2. Asset control. It's possible to whitelist certain devices while denying others (see https://serverfault.com/questions/368812/restrict-access-to-certain-usb-drives). In this case they can be assured that only the devices they control are used. In order to get a device the user may have to check out the drive, which leave an audit trail on paper, and also forensic details on the system of which drive was used to remove data.

  3. Hardware security controls. Some drives come with hardware or software encryption built into them. The company may determine they want to use this in order to prevent unencrypted data from being accidentally leaked.

  4. Device Quality. Thumb drives are a dime a dozen now and the don't always last that long. Imagine if a employee stores a ton of work on a thumb drive only to have it die on them. The drives the company buys may be of higher quality and be less prone to dying. What's to say a USB drive also may not damage the computer if it's built improperly.

0

The two concerns that IT departments have with flash drives are:

  1. They are vectors of infection.
  2. They can be used to exfiltrate data from the company's secure network.

Regarding infection, the size of the drive is unimportant. Either it has bad data on it or it doesn't. If you are talking about USB-specific attacks such as BadUSB, then all that matters is that the device uses a USB connector - it doesn't even need to be a drive. Keyboards, mice, and even USB cables can all be infected.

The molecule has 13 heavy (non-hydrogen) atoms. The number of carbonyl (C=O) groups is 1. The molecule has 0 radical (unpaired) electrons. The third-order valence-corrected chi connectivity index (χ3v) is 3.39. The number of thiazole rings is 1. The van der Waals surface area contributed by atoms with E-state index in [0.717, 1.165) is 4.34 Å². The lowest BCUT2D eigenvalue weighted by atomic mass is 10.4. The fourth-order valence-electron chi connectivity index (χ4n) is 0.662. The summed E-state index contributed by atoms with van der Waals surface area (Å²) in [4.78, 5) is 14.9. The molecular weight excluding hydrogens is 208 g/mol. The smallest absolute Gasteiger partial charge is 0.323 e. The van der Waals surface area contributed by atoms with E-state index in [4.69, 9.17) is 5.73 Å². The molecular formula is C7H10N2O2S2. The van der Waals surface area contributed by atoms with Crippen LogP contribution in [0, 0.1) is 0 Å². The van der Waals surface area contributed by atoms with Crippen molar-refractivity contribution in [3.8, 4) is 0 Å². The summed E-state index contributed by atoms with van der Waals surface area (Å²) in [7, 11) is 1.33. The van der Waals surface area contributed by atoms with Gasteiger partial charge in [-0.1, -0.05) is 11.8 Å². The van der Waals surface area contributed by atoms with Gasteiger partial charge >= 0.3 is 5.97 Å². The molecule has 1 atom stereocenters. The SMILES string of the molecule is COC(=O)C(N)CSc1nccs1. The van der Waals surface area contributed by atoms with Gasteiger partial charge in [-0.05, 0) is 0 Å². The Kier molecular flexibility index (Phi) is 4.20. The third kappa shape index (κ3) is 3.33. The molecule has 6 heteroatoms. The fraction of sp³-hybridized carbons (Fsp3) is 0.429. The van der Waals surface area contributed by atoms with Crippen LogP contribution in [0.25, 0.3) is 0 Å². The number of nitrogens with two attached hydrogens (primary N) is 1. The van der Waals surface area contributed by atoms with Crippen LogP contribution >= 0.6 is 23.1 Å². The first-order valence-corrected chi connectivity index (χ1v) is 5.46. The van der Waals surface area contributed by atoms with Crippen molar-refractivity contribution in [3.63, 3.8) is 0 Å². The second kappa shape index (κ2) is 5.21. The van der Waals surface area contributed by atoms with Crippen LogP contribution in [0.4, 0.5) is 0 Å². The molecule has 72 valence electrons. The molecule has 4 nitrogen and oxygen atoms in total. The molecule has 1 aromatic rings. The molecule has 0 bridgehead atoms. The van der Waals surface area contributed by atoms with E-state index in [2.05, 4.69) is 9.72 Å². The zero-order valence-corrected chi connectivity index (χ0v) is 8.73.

As far as taking data outside of the company, a smaller flash drive is perhaps easier to physically hide, but other than that, there is no difference.

My suspicion is that your IT department has implemented a set of policies that are a compromise between the security they want and the convenience their users want. I cannot say if the IT department did this intentionally or not.

0

It's silly logic, but they may consider flash drives to be a bigger risk because they're easier to lose.

Neither should be considered secure, unless they're fully encrypted.

0

Something that has not been covered is in case of disk failure (intentionally or not). Many companies/etc may dispose drives (USB or not) in many different ways. There is always a risk when disposing such devices, as some information may be recovered from them (that is why its important to nuke them in case they failed or --bleach-- them if you want to reuse them).

In that sense, it seems that recovering files from a flash drive or SSD drive is harder than conventional HDD drives. From that perspective, having a "SSD USB Drive" would be about the same as a "USB pen drive", but better than a spinning USB drive.

I agree that the main security risk is size, in which a small USB pen drive is a lot more easier to get lost (or keep track of) than a USB Hard drive.

Your Answer

By clicking “Post Your Answer”, you agree to our terms of service, privacy policy and cookie policy

Not the answer you're looking for? Browse other questions tagged or ask your own question.